If a driver, for example, short-cuts a chicane or a corner, it is his or her responsibility to clearly give back the advantage he or she gained. This may include giving back the timing advantage up to drop back a position behind the relevant driver.

Respect of Flags:

All competitors are required to respect all flags displayed for the orderly conduct of the Event, strictly in accordance with the regulations. Infringements will be appropriately penalised.

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Will Wood
Will has been a RaceFans contributor since 2012 during which time he has covered F1 test sessions, launch events and interviewed drivers. He mainly...

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  • 34 comments on “Racing rules clarification issued to F1 drivers post-Abu Dhabi published in full”

    1. Clear as mud

    2. They should basically call them the Verstappen clarification rules because it’s exactly what Verstappen didn’t do… well, never while being overtaken or overtaking Hamilton in the notable races of 2021.

    3. If a driver, for example, short-cuts a chicane or a corner, it is his or her responsibility to clearly give back the advantage he or she gained. This may include giving back the timing advantage up to drop back a position behind the relevant driver.

      (1) Overtake car by cutting the track.

      (2) Then give back arbitrary “time” to CYA re:lasting advantage.

      (3) Profit.

      The Underpants Gnomes rejoice!

    4. Martin Elliott
      21st April 2022, 21:02

      And where is the link to the FIA website to show these are finally properly published for all to read and understand, and not just another ‘Press Release’

      Does it also link to the next part of the Stewards job. eg, given a more detailed offence beyond ‘causing a collision’ in the ISC, how the level of penalty as listed in SR is awarded. Severity of offence, not consequences of offence, or maybe potential consequences, is it spelt out somewhere?

    5. And where is the link to the FIA website to show these are finally properly published for all to read and understand, and not just another ‘Press Release’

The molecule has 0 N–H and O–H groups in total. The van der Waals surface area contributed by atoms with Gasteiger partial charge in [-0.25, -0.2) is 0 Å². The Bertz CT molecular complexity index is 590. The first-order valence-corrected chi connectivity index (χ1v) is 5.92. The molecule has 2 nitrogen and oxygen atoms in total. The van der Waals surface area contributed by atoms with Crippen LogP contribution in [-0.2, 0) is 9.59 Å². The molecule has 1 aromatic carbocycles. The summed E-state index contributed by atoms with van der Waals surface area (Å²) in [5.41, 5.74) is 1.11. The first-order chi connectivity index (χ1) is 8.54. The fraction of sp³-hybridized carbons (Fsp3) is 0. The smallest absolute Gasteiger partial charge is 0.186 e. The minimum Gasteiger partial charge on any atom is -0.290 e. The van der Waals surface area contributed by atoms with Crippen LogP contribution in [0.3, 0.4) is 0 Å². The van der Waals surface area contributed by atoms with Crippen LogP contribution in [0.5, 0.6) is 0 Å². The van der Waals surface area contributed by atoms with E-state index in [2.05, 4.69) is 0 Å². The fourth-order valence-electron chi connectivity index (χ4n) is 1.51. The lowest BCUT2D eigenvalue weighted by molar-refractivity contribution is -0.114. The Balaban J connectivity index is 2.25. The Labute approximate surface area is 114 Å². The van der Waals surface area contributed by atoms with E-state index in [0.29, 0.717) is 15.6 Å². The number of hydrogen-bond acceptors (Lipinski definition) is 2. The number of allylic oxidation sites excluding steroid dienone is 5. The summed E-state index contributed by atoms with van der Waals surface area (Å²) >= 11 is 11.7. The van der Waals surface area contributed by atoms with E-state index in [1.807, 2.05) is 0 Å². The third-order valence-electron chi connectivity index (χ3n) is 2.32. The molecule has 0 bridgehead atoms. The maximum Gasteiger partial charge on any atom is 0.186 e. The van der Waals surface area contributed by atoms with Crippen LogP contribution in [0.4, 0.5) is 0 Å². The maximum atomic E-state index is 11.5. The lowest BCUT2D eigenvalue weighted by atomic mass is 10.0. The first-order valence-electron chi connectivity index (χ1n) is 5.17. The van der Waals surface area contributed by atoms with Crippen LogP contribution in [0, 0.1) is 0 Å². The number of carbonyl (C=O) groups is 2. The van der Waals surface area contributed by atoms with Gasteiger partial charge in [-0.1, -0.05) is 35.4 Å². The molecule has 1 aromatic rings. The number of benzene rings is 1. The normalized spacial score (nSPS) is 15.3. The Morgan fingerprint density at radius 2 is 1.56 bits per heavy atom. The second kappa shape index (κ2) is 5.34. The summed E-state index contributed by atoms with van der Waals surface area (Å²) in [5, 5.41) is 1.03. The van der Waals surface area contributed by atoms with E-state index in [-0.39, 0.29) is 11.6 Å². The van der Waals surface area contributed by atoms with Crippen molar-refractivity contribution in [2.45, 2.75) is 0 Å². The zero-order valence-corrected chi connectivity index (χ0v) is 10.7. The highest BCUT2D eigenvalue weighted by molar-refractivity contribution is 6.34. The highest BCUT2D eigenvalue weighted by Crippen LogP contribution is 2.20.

Let me google that for you https://www.google.com/search?client=firefox-b-d&q=fia+sporting+regulations
      first link: https://www.fia.com/regulation/category/110

      Admittedly, I did have to make a major effort and type three words into the google search bar.

      1. To be fair, two of those words were more than three letters long. Quite hard to keep attention for t

        1. Beautiful, absolutely stunning!

      2. Also to be fair, the last update to the Sporting Regulations at the link in question was on March 15.

        Either this update is more than a month old, or this has not been properly published in the regulations and is merely another press release.

    6. the stewards will consider if the overtaking car’s front tires are alongside the other car by no later than the apex of the corner

      So stupidly aggressive lunatic lunges are still permitted? Asking for a vriend.

      1. That’s what I thought, too. Given the visibility in the cars and the fact that adjusting your speed from what you’d planned mid corner is very difficult, surely you should need to at least have your don’t wheels alongside by the turn in point on the normal racing line. After that, the driver ahead is going to have a really tough time seeing that someone is attempting a pass and adjusting their line accordingly.

        If the car attempting an overtake only just gets their front wheels alongside at the apex, the other car is likely to already have closed up any gap at the apex and wouldn’t be able to leave space.

    7. Still don’t understand why they let this go for an entire season….

      1. Anon A. Mouse
        21st April 2022, 22:09

        Because The Spectacle™ was put ahead of the sport.

    8. So the clarification is: here are the regulations you’ve effectively had for years. Now we’re going to follow them instead of making it up as we’ve been doing for years.

      Good one F1… The only thing they’re clarifying here is how incompetent they’ve been.

      1. Exactly this, with the 2021 season being the pinnacle of the farce.

      2. Exactly this. I understand the sentiment of the focus on the last race, but it was only the result of a very very questionable year and possibly the most scripted one in history. A total farce of a season it was.

      3. @skipgamer
        That’s what it looks like but right at the points where it matters, it’s “up to the stewards discression”. So I conclude nothing was actually clarified and nothing has changed… It’s just words on a paper. What they do with it is what matters. Until we see a string of proper sensible decisions being made. Confidence in the stewards will take some time to grow…

        1. nothing was actually clarified and nothing has changed… It’s just words on a paper.